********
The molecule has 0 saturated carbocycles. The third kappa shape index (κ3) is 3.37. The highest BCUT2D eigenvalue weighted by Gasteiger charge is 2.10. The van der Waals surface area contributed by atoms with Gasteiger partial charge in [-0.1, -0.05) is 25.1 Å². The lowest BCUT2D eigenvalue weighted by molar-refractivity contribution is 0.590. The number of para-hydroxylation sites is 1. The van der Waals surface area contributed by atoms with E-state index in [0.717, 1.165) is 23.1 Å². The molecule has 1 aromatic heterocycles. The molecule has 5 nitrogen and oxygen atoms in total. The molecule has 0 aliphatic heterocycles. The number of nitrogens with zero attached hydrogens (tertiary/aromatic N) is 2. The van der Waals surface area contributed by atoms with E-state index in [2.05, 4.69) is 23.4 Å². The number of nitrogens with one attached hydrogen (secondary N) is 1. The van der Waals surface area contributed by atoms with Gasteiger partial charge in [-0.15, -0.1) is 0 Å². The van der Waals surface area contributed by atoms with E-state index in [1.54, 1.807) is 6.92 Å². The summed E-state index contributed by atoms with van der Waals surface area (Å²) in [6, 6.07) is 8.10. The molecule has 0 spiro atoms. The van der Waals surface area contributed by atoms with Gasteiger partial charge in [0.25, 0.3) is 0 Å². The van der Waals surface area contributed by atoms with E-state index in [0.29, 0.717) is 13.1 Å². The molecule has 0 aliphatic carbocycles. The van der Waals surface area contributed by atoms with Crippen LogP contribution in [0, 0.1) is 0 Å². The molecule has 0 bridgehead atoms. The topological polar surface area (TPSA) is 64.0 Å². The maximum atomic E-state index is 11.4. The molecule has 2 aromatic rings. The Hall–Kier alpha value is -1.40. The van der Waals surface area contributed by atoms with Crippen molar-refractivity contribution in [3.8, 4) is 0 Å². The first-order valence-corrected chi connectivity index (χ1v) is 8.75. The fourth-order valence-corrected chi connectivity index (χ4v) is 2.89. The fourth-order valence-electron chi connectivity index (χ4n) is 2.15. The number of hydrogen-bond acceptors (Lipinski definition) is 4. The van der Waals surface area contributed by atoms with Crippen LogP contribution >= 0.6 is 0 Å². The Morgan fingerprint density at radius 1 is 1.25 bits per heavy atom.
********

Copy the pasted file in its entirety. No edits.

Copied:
The molecule has 0 saturated carbocycles. The third kappa shape index (κ3) is 3.37. The highest BCUT2D eigenvalue weighted by Gasteiger charge is 2.10. The van der Waals surface area contributed by atoms with Gasteiger partial charge in [-0.1, -0.05) is 25.1 Å². The lowest BCUT2D eigenvalue weighted by molar-refractivity contribution is 0.590. The number of para-hydroxylation sites is 1. The van der Waals surface area contributed by atoms with E-state index in [0.717, 1.165) is 23.1 Å². The molecule has 1 aromatic heterocycles. The molecule has 5 nitrogen and oxygen atoms in total. The molecule has 0 aliphatic heterocycles. The number of nitrogens with zero attached hydrogens (tertiary/aromatic N) is 2. The van der Waals surface area contributed by atoms with E-state index in [2.05, 4.69) is 23.4 Å². The number of nitrogens with one attached hydrogen (secondary N) is 1. The van der Waals surface area contributed by atoms with Gasteiger partial charge in [-0.15, -0.1) is 0 Å². The van der Waals surface area contributed by atoms with E-state index in [1.54, 1.807) is 6.92 Å². The summed E-state index contributed by atoms with van der Waals surface area (Å²) in [6, 6.07) is 8.10. The molecule has 0 spiro atoms. The van der Waals surface area contributed by atoms with Gasteiger partial charge in [0.25, 0.3) is 0 Å². The van der Waals surface area contributed by atoms with E-state index in [0.29, 0.717) is 13.1 Å². The molecule has 0 aliphatic carbocycles. The van der Waals surface area contributed by atoms with Crippen LogP contribution in [0, 0.1) is 0 Å². The molecule has 0 bridgehead atoms. The topological polar surface area (TPSA) is 64.0 Å². The maximum atomic E-state index is 11.4. The molecule has 2 aromatic rings. The Hall–Kier alpha value is -1.40. The van der Waals surface area contributed by atoms with Crippen molar-refractivity contribution in [3.8, 4) is 0 Å². The first-order valence-corrected chi connectivity index (χ1v) is 8.75. The fourth-order valence-corrected chi connectivity index (χ4v) is 2.89. The fourth-order valence-electron chi connectivity index (χ4n) is 2.15. The number of hydrogen-bond acceptors (Lipinski definition) is 4. The van der Waals surface area contributed by atoms with Crippen LogP contribution >= 0.6 is 0 Å². The Morgan fingerprint density at radius 1 is 1.25 bits per heavy atom.